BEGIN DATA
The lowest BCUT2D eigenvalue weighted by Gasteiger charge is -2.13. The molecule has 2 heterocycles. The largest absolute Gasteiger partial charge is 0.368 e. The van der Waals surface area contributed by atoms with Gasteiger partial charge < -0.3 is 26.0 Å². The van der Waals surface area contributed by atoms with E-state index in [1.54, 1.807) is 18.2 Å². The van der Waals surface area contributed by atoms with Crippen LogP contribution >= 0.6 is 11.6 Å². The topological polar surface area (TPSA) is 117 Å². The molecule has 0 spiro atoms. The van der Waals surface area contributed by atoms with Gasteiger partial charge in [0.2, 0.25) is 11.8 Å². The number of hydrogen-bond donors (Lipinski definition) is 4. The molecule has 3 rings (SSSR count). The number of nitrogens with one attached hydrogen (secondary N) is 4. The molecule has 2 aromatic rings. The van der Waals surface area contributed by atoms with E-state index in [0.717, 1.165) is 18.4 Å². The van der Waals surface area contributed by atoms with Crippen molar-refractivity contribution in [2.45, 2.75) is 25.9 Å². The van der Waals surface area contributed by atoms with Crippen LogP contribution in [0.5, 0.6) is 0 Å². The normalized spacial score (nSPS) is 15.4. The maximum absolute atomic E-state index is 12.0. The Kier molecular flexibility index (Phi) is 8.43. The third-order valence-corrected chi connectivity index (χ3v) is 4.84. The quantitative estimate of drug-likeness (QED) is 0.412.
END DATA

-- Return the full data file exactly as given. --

The lowest BCUT2D eigenvalue weighted by Gasteiger charge is -2.13. The molecule has 2 heterocycles. The largest absolute Gasteiger partial charge is 0.368 e. The van der Waals surface area contributed by atoms with Gasteiger partial charge < -0.3 is 26.0 Å². The van der Waals surface area contributed by atoms with E-state index in [1.54, 1.807) is 18.2 Å². The van der Waals surface area contributed by atoms with Crippen LogP contribution >= 0.6 is 11.6 Å². The topological polar surface area (TPSA) is 117 Å². The molecule has 0 spiro atoms. The van der Waals surface area contributed by atoms with Gasteiger partial charge in [0.2, 0.25) is 11.8 Å². The number of hydrogen-bond donors (Lipinski definition) is 4. The molecule has 3 rings (SSSR count). The number of nitrogens with one attached hydrogen (secondary N) is 4. The molecule has 2 aromatic rings. The van der Waals surface area contributed by atoms with E-state index in [0.717, 1.165) is 18.4 Å². The van der Waals surface area contributed by atoms with Crippen molar-refractivity contribution in [2.45, 2.75) is 25.9 Å². The van der Waals surface area contributed by atoms with Crippen LogP contribution in [0.5, 0.6) is 0 Å². The normalized spacial score (nSPS) is 15.4. The maximum absolute atomic E-state index is 12.0. The Kier molecular flexibility index (Phi) is 8.43. The third-order valence-corrected chi connectivity index (χ3v) is 4.84. The quantitative estimate of drug-likeness (QED) is 0.412.